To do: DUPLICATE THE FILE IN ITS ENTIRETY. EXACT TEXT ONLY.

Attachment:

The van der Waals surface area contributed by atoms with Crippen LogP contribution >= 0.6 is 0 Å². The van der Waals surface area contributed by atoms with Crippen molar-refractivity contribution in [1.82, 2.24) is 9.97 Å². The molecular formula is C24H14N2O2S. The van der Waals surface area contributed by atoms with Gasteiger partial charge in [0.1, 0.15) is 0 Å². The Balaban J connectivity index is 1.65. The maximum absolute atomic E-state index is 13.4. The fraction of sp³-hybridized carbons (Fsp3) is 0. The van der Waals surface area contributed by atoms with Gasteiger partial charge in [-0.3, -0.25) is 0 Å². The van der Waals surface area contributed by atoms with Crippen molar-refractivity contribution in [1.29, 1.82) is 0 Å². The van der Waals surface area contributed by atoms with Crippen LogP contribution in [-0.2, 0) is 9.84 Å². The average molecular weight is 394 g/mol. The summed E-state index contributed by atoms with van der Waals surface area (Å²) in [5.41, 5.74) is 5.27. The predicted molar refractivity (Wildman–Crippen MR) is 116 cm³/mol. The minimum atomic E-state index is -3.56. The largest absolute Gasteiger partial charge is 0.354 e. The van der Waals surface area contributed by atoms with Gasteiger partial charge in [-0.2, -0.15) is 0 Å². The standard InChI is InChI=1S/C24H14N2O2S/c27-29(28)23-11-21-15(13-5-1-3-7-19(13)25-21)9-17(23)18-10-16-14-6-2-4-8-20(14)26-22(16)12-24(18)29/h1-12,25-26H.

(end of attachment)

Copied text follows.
The van der Waals surface area contributed by atoms with Crippen LogP contribution >= 0.6 is 0 Å². The van der Waals surface area contributed by atoms with Crippen molar-refractivity contribution in [1.82, 2.24) is 9.97 Å². The molecular formula is C24H14N2O2S. The van der Waals surface area contributed by atoms with Gasteiger partial charge in [0.1, 0.15) is 0 Å². The Balaban J connectivity index is 1.65. The maximum absolute atomic E-state index is 13.4. The fraction of sp³-hybridized carbons (Fsp3) is 0. The van der Waals surface area contributed by atoms with Gasteiger partial charge in [-0.3, -0.25) is 0 Å². The van der Waals surface area contributed by atoms with Crippen molar-refractivity contribution in [1.29, 1.82) is 0 Å². The van der Waals surface area contributed by atoms with Crippen LogP contribution in [-0.2, 0) is 9.84 Å². The average molecular weight is 394 g/mol. The summed E-state index contributed by atoms with van der Waals surface area (Å²) in [5.41, 5.74) is 5.27. The predicted molar refractivity (Wildman–Crippen MR) is 116 cm³/mol. The minimum atomic E-state index is -3.56. The largest absolute Gasteiger partial charge is 0.354 e. The van der Waals surface area contributed by atoms with Gasteiger partial charge in [-0.2, -0.15) is 0 Å². The standard InChI is InChI=1S/C24H14N2O2S/c27-29(28)23-11-21-15(13-5-1-3-7-19(13)25-21)9-17(23)18-10-16-14-6-2-4-8-20(14)26-22(16)12-24(18)29/h1-12,25-26H.